A west suburban sperm bank says it’s implemented extra safeguards after an Ohio woman sued, claiming she ordered sperm from a white donor but gave birth to a biracial child because of a mix-up in samples.
Jennifer Cramblett and Amanda Zinkon, a lesbian couple from Ohio who are both white, went to Midwest Sperm Bank in Downers Grove to find their ideal donor, a man whose “genetic traits” were similar to their own, they said in a lawsuit filed Monday in Cook County Circuit Court.
They ordered vials from donor No. 380, but Cramblett was instead inseminated and became pregnant using vials from donor No. 330, an African-American man, the suit claims. The couple’s daughter, Payton, is now 2.
The suit claims the sperm bank kept no electronic records, and that whoever sent the couple their order misinterpreted a paper record’s “380” for “330.”
“Midwest Sperm Bank takes great pride in the services we provide to the community,” the company said in a statement released Friday by its attorney, Lea Ann Fracasso. “We have never had a situation like this occur in the past and additional identification safeguards were implemented shortly after this event.”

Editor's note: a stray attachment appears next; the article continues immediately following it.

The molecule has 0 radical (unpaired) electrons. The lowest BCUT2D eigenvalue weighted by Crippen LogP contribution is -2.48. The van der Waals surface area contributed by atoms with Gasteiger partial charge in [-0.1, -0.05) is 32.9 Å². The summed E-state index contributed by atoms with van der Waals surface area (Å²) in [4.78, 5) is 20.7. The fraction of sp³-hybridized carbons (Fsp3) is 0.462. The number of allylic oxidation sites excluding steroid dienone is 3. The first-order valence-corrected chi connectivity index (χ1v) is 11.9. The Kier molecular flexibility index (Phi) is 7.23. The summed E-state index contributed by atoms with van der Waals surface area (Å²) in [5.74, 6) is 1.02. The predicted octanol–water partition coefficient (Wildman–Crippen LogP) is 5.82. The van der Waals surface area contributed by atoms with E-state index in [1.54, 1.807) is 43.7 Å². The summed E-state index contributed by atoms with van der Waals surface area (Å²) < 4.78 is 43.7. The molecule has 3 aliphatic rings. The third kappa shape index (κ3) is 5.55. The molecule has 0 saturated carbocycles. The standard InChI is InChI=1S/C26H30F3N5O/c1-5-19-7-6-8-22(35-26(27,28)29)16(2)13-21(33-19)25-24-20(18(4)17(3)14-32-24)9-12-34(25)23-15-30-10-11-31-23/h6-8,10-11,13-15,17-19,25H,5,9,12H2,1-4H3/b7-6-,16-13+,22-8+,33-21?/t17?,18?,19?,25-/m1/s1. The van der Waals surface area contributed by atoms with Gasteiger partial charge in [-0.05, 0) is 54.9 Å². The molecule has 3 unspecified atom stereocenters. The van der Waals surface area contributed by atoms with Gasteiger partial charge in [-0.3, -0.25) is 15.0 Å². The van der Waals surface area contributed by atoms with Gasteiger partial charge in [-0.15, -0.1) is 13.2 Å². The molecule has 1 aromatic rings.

“Midwest Sperm Bank is committed to helping prospective parents conceive and give birth to children of their own,” the statement said. “We celebrate all those children whose parents we have assisted and are happy Ms. Cramblett gave birth to a beautiful and healthy daughter. “
The statement did not elaborate on the safeguards, and declined further comment because of the pending litigation.
In the suit, the couple said they love their daughter very much, but are also anxious about how she will be accepted in their mostly-white hometown, which they called “racially intolerant.”
Cramblett also acknowledged her own “limited cultural competency relative to African-Americans” and insensitive attitudes within her own family.
The couple had moved to their current home because of the quality of the schools there, but may now have to relocate to a more racially diverse community for their daughter’s well-being, the suit said.
The two-count suit alleges wrongful birth and breach of contract. It seeks more than $100,000 in damages.